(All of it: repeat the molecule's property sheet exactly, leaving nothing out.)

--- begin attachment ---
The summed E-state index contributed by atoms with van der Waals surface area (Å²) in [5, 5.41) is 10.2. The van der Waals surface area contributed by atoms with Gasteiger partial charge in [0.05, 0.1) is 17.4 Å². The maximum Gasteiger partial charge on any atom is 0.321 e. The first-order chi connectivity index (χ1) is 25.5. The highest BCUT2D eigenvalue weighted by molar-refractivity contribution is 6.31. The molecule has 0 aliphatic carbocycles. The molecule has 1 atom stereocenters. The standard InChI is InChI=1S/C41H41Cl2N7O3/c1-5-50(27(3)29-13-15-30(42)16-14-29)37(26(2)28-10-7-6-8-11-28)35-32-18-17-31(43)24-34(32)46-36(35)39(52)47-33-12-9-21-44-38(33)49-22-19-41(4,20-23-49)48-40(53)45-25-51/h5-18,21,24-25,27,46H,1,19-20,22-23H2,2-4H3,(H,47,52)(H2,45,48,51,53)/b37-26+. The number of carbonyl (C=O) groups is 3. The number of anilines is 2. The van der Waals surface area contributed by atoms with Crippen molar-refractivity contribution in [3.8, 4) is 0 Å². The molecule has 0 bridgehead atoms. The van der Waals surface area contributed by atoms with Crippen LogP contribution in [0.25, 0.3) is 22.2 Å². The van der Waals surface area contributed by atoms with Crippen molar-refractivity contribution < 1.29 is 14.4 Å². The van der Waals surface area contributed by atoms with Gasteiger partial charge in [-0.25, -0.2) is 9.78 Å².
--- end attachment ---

The summed E-state index contributed by atoms with van der Waals surface area (Å²) in [5, 5.41) is 10.2. The van der Waals surface area contributed by atoms with Gasteiger partial charge in [0.05, 0.1) is 17.4 Å². The maximum Gasteiger partial charge on any atom is 0.321 e. The first-order chi connectivity index (χ1) is 25.5. The highest BCUT2D eigenvalue weighted by molar-refractivity contribution is 6.31. The molecule has 0 aliphatic carbocycles. The molecule has 1 atom stereocenters. The standard InChI is InChI=1S/C41H41Cl2N7O3/c1-5-50(27(3)29-13-15-30(42)16-14-29)37(26(2)28-10-7-6-8-11-28)35-32-18-17-31(43)24-34(32)46-36(35)39(52)47-33-12-9-21-44-38(33)49-22-19-41(4,20-23-49)48-40(53)45-25-51/h5-18,21,24-25,27,46H,1,19-20,22-23H2,2-4H3,(H,47,52)(H2,45,48,51,53)/b37-26+. The number of carbonyl (C=O) groups is 3. The number of anilines is 2. The van der Waals surface area contributed by atoms with Crippen molar-refractivity contribution in [3.8, 4) is 0 Å². The molecule has 0 bridgehead atoms. The van der Waals surface area contributed by atoms with Crippen LogP contribution in [0.25, 0.3) is 22.2 Å². The van der Waals surface area contributed by atoms with Crippen molar-refractivity contribution < 1.29 is 14.4 Å². The van der Waals surface area contributed by atoms with Gasteiger partial charge in [-0.25, -0.2) is 9.78 Å².